The 1928 Indian Field Hockey team included Richard Allen, Dhyan Chand, Maurice Gateley, William Goodsir-Cullen, Leslie Hammond, Feroze Khan, George Marthins, Rex Norris, Broome Pinniger, Michael Rocque, Frederic Seaman, Ali Shaukat and Sayed Yusuf with Jaipal Singh leading the side.
With a sensational gold-winning performance in field hockey at the Olympics, India were yet to win an individual medal after Norman Pritchard’s silvers. After Indian independence in 1947, India began to compete in many individual sporting events, with wrestling finally bagging a bronze at the Helsinki Olympics in 1952. Khashaba Dadasaheb Jadhav was the wrestler who thrilled the nation with his stamina in the men’s freestyle bantamweight category and won a bronze for India.
The 1952 Helsinki Olympics was only the second time (after 1900) when India were able to bag two medals along with the prestigious gold in field hockey.
Football rules the mind of Indians when it comes to catering to an audience, but has failed to deliver a remarkable performance on the international stage. In early times football was majorly concentrated in the eastern regions, namely West Bengal and the seven sister states and Goa in the west. Today it has spread all over the nation, and is characterised by good sporting facilities and huge spectatorship.
The craze for the English Premier League, UEFA Champions League, La Liga BBVA, the Bundesliga and many more Western football events have generated the spirit of football in India. But few Indians can claim to command knowledge over the Indian National Football Team. Although Indian Football team is suffering, it was known to have world class players in the 1950s in the form of Samar Bannerjee, Neville D’Souza , P.K.Banerjee and K.C. Pal.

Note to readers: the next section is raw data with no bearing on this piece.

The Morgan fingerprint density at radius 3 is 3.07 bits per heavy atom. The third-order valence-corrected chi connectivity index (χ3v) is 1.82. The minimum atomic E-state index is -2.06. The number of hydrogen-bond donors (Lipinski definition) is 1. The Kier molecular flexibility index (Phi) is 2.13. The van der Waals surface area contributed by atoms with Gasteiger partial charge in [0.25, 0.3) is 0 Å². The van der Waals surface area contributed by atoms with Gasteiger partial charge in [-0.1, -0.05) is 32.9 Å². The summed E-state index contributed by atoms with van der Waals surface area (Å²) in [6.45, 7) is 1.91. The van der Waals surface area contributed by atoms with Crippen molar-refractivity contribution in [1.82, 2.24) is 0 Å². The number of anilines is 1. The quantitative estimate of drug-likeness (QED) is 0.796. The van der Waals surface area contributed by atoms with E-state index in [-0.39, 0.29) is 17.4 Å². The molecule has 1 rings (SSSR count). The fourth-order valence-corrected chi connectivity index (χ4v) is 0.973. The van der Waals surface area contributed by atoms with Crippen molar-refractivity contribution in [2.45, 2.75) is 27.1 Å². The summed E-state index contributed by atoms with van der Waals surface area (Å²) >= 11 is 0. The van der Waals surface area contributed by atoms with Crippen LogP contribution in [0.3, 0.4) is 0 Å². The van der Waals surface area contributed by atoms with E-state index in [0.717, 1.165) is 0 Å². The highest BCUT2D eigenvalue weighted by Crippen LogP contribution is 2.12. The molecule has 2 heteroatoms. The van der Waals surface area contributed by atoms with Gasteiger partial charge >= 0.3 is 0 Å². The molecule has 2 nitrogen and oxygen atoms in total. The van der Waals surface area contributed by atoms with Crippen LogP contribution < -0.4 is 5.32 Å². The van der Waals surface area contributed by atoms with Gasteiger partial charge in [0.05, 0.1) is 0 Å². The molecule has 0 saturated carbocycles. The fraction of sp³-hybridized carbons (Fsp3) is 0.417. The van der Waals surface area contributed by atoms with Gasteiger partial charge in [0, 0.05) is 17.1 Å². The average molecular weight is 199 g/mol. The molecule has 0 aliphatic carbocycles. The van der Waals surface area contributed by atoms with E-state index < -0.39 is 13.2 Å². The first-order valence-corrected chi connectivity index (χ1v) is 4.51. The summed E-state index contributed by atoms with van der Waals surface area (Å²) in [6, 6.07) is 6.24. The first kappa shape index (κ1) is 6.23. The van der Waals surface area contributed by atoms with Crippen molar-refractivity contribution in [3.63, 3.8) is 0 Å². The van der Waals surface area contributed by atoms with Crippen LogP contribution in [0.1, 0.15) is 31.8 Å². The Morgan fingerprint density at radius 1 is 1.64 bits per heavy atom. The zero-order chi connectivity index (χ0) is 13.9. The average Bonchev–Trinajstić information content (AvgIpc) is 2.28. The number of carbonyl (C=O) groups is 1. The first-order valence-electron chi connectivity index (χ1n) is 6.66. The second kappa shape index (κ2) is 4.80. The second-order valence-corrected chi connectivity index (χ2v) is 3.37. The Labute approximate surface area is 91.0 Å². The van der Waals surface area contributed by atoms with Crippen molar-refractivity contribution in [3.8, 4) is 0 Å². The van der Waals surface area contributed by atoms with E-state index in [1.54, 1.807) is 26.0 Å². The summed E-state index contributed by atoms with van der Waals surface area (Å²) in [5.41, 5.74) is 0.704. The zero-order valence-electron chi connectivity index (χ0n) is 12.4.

At the 1956 Melbourne Olympic,s they finished fourth. A feat regarded as one of finest achievements in Indian football. India first met hosts Australia, winning 4–2 with Neville D’Souza becoming the first Asian to score a hat trick at the Olympics, and also making India the first Asian team to reach the Olympic semi-finals. They lost 4–1 to Yugoslavia, and lost the third place play-off match 3–0 to Bulgaria.
Cricket is regarded a religion in India and its legends are worshipped as Gods.
It was in 1928 that the BCCI was founded in Calcutta with R.E.Grant Govan being its first president. India played its first Test match under the leadership of C.K.Nayudu against England in 1932, and her first One Day International match under the leadership of Ajit Wadekar against England in 1974.
Winning and losing is a part of the game, which blessed India with some of the greatest sportsmen of all time. Among them were those who made India win its first ever Cricket Prudential World Cup, by defeating the West Indies under the leadership of the all-time great, all-rounder Kapil Dev, bringing home laurels in the Indian hearts in the 1983 World Cup in England. That final is one that lives long in the memory of any Indian. Despite the collapse of the Indian team at 183, they showed guts and hunger – coupled with the awesome leadership of Kapil Dev – to achieve their dreams dreams, which will forever be embodied by that scintillating catch of Sir Vivian Richards by Kapil Dev and the lbw dismissal of Felix Dujon.
And of course, the lifting of the World Cup by Kapil Dev.